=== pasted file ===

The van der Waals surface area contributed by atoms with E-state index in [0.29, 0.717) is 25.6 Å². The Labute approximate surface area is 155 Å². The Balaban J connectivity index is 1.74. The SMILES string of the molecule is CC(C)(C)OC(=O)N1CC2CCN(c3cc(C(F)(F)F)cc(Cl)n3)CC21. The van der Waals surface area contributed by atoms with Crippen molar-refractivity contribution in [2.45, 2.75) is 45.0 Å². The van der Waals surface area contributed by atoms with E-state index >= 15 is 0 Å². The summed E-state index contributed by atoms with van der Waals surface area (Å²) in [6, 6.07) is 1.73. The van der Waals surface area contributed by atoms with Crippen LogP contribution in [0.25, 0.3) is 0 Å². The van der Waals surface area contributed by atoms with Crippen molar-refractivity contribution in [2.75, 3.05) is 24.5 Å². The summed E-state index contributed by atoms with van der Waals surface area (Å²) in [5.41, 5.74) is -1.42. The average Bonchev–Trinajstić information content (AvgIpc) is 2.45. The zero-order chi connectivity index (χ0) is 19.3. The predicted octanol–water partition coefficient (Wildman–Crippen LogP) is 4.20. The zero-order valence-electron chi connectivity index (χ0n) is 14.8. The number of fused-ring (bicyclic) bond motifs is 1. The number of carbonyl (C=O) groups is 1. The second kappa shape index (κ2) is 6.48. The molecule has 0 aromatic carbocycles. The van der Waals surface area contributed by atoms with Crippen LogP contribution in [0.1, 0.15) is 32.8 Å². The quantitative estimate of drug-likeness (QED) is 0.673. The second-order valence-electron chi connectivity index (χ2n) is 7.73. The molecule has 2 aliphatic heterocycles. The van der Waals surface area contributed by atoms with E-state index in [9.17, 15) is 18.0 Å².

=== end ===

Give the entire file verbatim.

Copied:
The van der Waals surface area contributed by atoms with E-state index in [0.29, 0.717) is 25.6 Å². The Labute approximate surface area is 155 Å². The Balaban J connectivity index is 1.74. The SMILES string of the molecule is CC(C)(C)OC(=O)N1CC2CCN(c3cc(C(F)(F)F)cc(Cl)n3)CC21. The van der Waals surface area contributed by atoms with Crippen molar-refractivity contribution in [2.45, 2.75) is 45.0 Å². The van der Waals surface area contributed by atoms with E-state index >= 15 is 0 Å². The summed E-state index contributed by atoms with van der Waals surface area (Å²) in [6, 6.07) is 1.73. The van der Waals surface area contributed by atoms with Crippen LogP contribution in [0.25, 0.3) is 0 Å². The van der Waals surface area contributed by atoms with Crippen molar-refractivity contribution in [2.75, 3.05) is 24.5 Å². The summed E-state index contributed by atoms with van der Waals surface area (Å²) in [5.41, 5.74) is -1.42. The average Bonchev–Trinajstić information content (AvgIpc) is 2.45. The zero-order chi connectivity index (χ0) is 19.3. The predicted octanol–water partition coefficient (Wildman–Crippen LogP) is 4.20. The zero-order valence-electron chi connectivity index (χ0n) is 14.8. The number of fused-ring (bicyclic) bond motifs is 1. The number of carbonyl (C=O) groups is 1. The second kappa shape index (κ2) is 6.48. The molecule has 0 aromatic carbocycles. The van der Waals surface area contributed by atoms with Crippen LogP contribution in [0.1, 0.15) is 32.8 Å². The quantitative estimate of drug-likeness (QED) is 0.673. The second-order valence-electron chi connectivity index (χ2n) is 7.73. The molecule has 2 aliphatic heterocycles. The van der Waals surface area contributed by atoms with E-state index in [9.17, 15) is 18.0 Å².